• LIVING WITH HIV
Tips for Coping When You're Over 50 and Newly Diagnosed
Think that people over 50 still make up a tiny proportion of Americans living with HIV? Then you might be surprised to hear that in New York City in 2003, 15% of all HIV-positive people were over the age of 50. If you're over 50 and were recently diagnosed with HIV, that means you're certainly not alone. There are plenty of steps you can take to cope with your diagnosis and get the help and support you need. This overview from PositiveWords has more advice.
Getting Life (and Burial) Insurance When You're HIV Positive
Worried that, as an HIV-positive person, you won't be able to get life insurance? Don't be: Although some companies may give you trouble, there are others in the United States that are willing to sell you a policy. Mark Scherzer gives the lowdown on life insurance and burial insurance for people with HIV.
• MARK YOUR CALENDAR: HIV TREATMENT CHAT NEXT WEDNESDAY!
Treatment Advocate Nelson Vergel Chats About Drug Resistance, Rescue Therapy
Are you running out of HIV treatment options? Have you been told that your HIV is resistant to many HIV meds? Visit The Body on Wednesday, Feb. 16 at 9 p.m. Eastern Standard Time (6 p.m. Pacific) to talk about it! Widely known HIV treatment advocate Nelson Vergel will answer any questions you might have about drug resistance, third-line treatment, new antiretrovirals or keeping a positive outlook when your HIV treatment possibilities are shrinking. Visit our chat page now to presubmit your questions!
Click here to learn more about our chat's host, the effusive, energetic Nelson Vergel.
This chat is sponsored by Trimeris and Roche, the makers of Fuzeon (enfuvirtide, T-20).
• HIV TREATMENT NEWS & INFORMATION
The Body Pro's HIV JournalView Rounds Up the Top Research of 2004
New research about HIV is constantly streaming in, but figuring out which study is truly significant is a continuing challenge. Can the world of HIV be changing that rapidly? Or are many of the studies not meaningful? How do you make sense of it all? Sometimes it's best to get the point of view of a savvy HIV clinician/researcher, who can boil down the research to a few crisp summaries and provide some pointed analysis. This is exactly what The Body Pro's Dr. David Wohl has done. He's put together a review of what he considers the best HIV research of 2004, including some of his hopes for 2005. It's now exclusively available at The Body Pro, The Body's sister site for healthcare professionals.
How to Work With Your HIV Healthcare Providers
Looking to develop the best possible relationship with your HIV doctor? Want to ensure you get the highest quality of care? From choosing a new doc to getting a second opinion, this lengthy list of tips from AIDS Community Research Initiative of America provides key points to keep in mind every step along the way.
Positively Isolated: A Personal Story on Getting HIV Treatment in the Country
Will you be better off getting your HIV care in a tiny doctors office out in the country instead of going to a huge, reputable clinic in a major city? That depends on the kind of care youre looking for. For one HIV-positive baby boomer, rural Michigan gave him exactly what he needed -- the kind of personal attention that a bustling clinic wasnt able to provide.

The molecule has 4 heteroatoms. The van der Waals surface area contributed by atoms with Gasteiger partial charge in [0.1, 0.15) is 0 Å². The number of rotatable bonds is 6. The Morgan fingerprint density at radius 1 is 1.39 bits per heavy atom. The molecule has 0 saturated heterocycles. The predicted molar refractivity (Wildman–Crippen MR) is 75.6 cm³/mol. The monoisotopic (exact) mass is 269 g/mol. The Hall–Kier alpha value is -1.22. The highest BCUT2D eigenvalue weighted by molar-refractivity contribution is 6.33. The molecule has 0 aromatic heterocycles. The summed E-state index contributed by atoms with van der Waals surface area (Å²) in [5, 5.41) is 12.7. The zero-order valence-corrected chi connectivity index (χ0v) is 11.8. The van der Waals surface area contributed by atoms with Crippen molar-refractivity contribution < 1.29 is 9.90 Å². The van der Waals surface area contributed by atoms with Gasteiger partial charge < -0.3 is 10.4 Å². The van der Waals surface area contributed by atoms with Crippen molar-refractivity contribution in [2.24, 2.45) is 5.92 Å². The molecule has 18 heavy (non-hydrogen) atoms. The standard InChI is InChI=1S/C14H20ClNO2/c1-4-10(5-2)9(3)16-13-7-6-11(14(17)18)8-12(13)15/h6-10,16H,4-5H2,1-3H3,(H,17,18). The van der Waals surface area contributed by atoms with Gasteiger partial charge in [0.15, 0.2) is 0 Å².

Strategies for Making the Most of Rescue Therapy
Youve tried many HAART regimens, but for any number of reasons -- drug resistance, side effects, high costs -- none of them have lasted. Now youre starting to run out of treatment options. What should you do? Read through this easy-to-read overview from Project Inform to get a better sense of some of your options.
Resistance Testing: An Overview for the Medically Minded
Choosing a new HAART regimen when youre already resistant to some HIV meds can be complicated. Resistance testing is one method doctors use to try to make that process a little easier. Want to learn more about how resistance testing works? For people already familiar with medical terminology, this detailed overview provides an explanation.
How Do Immune-Based Therapies Differ From HIV Antiretrovirals?
Unlike antiretrovirals, which fight the HIV in your body, immune-based therapies have a different mission: to improve your bodys ability to fight off HIV on its own. In theory at least, these types of treatments would be less costly and less prone to creating side effects than long-term HAART. This overview from Search For A Cure explains immune-based therapies further, and talks about some potential therapies currently being studied.
• HIV/STD TRANSMISSION
New York Registers Cases of Potentially Severe STD; HIVers, Gay Men at Highest Risk
New York City health officials urge men who have sex with men to have safe sex and try to limit their number of sex partners, with the announcement that a rare but dangerous sexually transmitted disease (STD) has been diagnosed in 2 local men. The chlamydia-like illness, lymphogranuloma venereum (LGV), can be treated with antibiotics, but can permanently damage a person's genitals and gastrointestinal system if not treated quickly. Recent LGV cases have now been diagnosed in Atlanta, New York, San Francisco and several Western European countries. Most diagnoses have been among HIV-positive people and men who have sex with men; fisting and unprotected anal sex are believed to increase the chances of infection.